Measurement is often about nitty gritty detail and technical capacity. But Dr Marie Polley, Co-Chair of the Social Prescribing Network, started by taking a step back and considering why outcomes are collected at all. She highlighted two key reasons: to find out whether the intervention works or to determine the return on investment.
The next question is which outcomes to choose. Social prescribing is an architecture that links sectors together, and no single outcome will be able to fit all purposes without conflating the issues. So, which outcomes are best? Ones that are being used already? Ones that are validated (tested rigorously with certain groups) or ones that fully reflect a service?
Because many outcome measures are set questions that have been researched and validated for certain groups and time, they are quickly invalidated when used for other groups and in other contexts. Marie argued that we need more sophisticated means to choose the right outcome for the right intervention and people. Critically, outcomes must be appropriate to the specific intervention and should also reflect the relevant wider determinants of health.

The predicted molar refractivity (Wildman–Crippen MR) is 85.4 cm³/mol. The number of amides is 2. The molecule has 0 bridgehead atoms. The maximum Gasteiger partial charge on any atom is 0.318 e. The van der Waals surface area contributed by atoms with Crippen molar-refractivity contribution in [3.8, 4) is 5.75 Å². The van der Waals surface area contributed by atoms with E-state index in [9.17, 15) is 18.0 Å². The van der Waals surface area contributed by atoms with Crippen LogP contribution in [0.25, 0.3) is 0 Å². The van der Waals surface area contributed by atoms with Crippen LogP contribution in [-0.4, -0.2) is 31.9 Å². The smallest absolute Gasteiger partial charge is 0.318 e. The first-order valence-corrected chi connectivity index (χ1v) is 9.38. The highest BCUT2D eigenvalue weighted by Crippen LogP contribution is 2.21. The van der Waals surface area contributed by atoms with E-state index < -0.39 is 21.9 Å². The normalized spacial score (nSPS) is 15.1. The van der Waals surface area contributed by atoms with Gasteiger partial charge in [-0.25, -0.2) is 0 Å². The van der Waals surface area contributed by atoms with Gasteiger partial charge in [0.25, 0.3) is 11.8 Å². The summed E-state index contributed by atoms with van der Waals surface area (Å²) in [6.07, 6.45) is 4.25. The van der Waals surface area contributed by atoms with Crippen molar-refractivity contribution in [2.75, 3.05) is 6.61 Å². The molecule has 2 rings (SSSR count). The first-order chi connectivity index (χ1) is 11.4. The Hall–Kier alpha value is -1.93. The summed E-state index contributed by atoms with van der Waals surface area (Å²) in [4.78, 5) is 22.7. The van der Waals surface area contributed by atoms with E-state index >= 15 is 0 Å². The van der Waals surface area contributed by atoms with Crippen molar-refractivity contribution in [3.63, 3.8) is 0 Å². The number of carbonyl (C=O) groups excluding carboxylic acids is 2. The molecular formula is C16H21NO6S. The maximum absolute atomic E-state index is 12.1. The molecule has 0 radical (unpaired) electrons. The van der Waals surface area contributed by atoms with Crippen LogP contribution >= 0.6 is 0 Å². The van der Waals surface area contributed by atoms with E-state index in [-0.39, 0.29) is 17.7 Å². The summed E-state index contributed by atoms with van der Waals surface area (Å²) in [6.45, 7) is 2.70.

Through extensive research, Marie and her co-authors identified 99 outcomes that were being used to measure social prescribing, less than half of which captured the social determinants of health. Moreover, more than half of these were not routinely collected. This means that important outcomes to patients were simply not being captured. She argued that the biggest risk to social prescribing perpetuating inequality was this gaping hole in outcomes reporting.
One solution to this problem, and another way to ensure the successful further rollout of social prescribing, is to flexibly co-produce outcomes with patients. As social prescribing revolves around listening to people about what matters to them, outcomes measurement should also follow their needs.
| What to consider when scaling up social prescribing?|
This roundtable built upon NPC’s extensive work on the social determinants of health. We are excited about the further rollout of social prescribing and are keen to help VCSE organisations and funders make the most of this opportunity. We hope you found this write up of our event useful. To discuss NPC’s work on the social determinants of health or social prescribing, get in touch here.The government has pledged £5m to increase the rollout of social prescribing. @NPCthinks recently hosted a roundtable to discuss how the social sector can support this rollout. Learn more in this blog: Click To Tweet